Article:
“Stashed everywhere in the 948-square-foot tear-down were maps. Tens of thousands of maps. Fold-out street maps were stuffed in file cabinets, crammed into cardboard boxes, lined up on closet shelves and jammed into old dairy crates. Wall-size roll-up maps once familiar to schoolchildren were stacked in corners. Old globes were lined in rows atop bookshelves also filled with maps and atlases. A giant plastic topographical map of the United States covered a bathroom wall and bookcases displaying Thomas Bros. map books and other street guides lined a small den. […] Volunteer Peter Hauge was startled when he moved an old stereo. “Look at this!” he shouted. “He gutted the insides of the stereo of its electronic components and used the box to store more street maps. The front of the stereo still has the knobs.” After that, Hauge said he made a point to inspect the home’s washer and dryer and its refrigerator and oven for more stored maps, but found none.”

Music: Abbey Road (The Beatles): “Something”



Take Me for a Ride in Our Car-Car

Yesterday was the drive back from Berkeley. We took US 101 — and we’re glad we did, because round-about San Miguel, the air conditioning went out  (we were in my wife’s 2002 CRV). We thought it was the belt, but the problem turned out to be the condensor clutch (about $1550, with labor).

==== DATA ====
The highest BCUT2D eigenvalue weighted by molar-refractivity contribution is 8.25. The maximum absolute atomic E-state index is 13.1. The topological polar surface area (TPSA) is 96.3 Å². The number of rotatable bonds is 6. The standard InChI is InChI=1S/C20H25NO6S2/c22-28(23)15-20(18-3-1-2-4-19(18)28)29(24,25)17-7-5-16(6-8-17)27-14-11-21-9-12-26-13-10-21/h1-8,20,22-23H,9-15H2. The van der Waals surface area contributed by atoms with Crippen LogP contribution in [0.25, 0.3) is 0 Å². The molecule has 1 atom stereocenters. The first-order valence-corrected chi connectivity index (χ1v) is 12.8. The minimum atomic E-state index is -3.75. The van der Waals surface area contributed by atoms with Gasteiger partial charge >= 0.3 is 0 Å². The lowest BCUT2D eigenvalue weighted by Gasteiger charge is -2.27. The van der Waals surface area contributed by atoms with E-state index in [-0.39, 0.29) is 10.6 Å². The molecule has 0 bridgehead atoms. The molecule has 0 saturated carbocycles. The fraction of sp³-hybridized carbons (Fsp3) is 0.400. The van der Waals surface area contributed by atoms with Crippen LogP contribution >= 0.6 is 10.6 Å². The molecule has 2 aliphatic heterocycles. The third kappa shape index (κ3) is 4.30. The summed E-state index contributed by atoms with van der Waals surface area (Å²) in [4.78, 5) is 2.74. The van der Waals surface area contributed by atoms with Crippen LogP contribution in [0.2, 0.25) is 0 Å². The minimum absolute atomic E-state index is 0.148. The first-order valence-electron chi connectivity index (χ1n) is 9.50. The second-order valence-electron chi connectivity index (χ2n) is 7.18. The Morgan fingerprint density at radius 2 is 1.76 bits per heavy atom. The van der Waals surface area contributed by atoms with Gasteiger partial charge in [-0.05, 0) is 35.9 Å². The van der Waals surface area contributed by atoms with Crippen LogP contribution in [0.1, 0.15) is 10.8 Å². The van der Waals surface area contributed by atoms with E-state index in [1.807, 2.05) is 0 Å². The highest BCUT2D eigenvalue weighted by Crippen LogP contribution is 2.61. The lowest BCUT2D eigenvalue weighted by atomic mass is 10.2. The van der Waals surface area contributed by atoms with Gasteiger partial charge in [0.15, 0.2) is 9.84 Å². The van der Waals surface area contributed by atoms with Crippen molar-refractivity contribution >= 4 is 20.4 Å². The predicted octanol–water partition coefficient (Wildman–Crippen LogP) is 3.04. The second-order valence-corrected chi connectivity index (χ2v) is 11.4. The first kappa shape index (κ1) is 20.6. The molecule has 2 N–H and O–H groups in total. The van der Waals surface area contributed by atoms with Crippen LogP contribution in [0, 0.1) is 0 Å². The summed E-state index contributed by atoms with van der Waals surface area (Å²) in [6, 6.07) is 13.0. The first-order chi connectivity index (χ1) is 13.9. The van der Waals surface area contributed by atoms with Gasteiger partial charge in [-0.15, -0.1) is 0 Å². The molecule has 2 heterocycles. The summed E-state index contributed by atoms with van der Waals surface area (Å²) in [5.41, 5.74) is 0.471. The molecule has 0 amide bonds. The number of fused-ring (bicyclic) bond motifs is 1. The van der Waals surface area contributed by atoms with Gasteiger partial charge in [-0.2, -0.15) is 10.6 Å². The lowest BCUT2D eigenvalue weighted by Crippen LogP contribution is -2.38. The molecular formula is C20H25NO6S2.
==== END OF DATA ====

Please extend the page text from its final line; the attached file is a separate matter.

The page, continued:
This has been an expensive year for my wife’s car:

  1. Condensor A/C Compressor Clutch, $1500
  2. Catalytic Converter, $2060
  3. Tires, $500
  4. Heating elements: Upper radiator hose, Thermostat, Condenser Fan Motor, Cooling Fan Motor, Leaking water pump, $1788

Now, admittedly, the car has almost 175,000 miles on it. However, all these repairs made me curious about how problematic of a car we have. So I pulled out the service records looking for non-wear major problems ($600) [so I’m not considering a major maintenance service a problem] Here’s what I found:

  1. 2006-09, Broken Valve Retainer, Check cylinder head: $1.1K
  2. 2009-10, Head Gasket, $2.3K
  3. 2010, Ball Joint Boots, Motor Mounts, $1.5K
  4. 2010, Control Arm Bushings, $1.1K (these where replaced in the 2007 time frame as well, but didn’t meet the cost threshhold)